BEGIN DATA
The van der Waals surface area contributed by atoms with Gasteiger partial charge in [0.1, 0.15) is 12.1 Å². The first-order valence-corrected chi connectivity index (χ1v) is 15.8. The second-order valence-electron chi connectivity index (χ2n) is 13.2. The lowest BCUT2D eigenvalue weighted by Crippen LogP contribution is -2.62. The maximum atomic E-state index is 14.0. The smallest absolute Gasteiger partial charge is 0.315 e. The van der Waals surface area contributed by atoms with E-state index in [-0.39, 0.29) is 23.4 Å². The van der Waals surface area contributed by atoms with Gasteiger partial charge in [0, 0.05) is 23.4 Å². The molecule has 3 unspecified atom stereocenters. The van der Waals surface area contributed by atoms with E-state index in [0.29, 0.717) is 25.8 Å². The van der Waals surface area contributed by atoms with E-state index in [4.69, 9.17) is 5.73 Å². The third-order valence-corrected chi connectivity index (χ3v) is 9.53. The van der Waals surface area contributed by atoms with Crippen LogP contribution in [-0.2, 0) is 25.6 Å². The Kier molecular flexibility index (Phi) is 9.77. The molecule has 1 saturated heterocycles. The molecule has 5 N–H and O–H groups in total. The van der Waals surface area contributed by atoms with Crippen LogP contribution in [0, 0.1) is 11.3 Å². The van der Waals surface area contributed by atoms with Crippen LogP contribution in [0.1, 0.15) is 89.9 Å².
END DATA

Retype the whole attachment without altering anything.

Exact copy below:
The van der Waals surface area contributed by atoms with Gasteiger partial charge in [0.1, 0.15) is 12.1 Å². The first-order valence-corrected chi connectivity index (χ1v) is 15.8. The second-order valence-electron chi connectivity index (χ2n) is 13.2. The lowest BCUT2D eigenvalue weighted by Crippen LogP contribution is -2.62. The maximum atomic E-state index is 14.0. The smallest absolute Gasteiger partial charge is 0.315 e. The van der Waals surface area contributed by atoms with E-state index in [-0.39, 0.29) is 23.4 Å². The van der Waals surface area contributed by atoms with Gasteiger partial charge in [0, 0.05) is 23.4 Å². The molecule has 3 unspecified atom stereocenters. The van der Waals surface area contributed by atoms with E-state index in [0.29, 0.717) is 25.8 Å². The van der Waals surface area contributed by atoms with E-state index in [4.69, 9.17) is 5.73 Å². The third-order valence-corrected chi connectivity index (χ3v) is 9.53. The van der Waals surface area contributed by atoms with Crippen LogP contribution in [-0.2, 0) is 25.6 Å². The Kier molecular flexibility index (Phi) is 9.77. The molecule has 1 saturated heterocycles. The molecule has 5 N–H and O–H groups in total. The van der Waals surface area contributed by atoms with Crippen LogP contribution in [0, 0.1) is 11.3 Å². The van der Waals surface area contributed by atoms with Crippen LogP contribution in [0.1, 0.15) is 89.9 Å².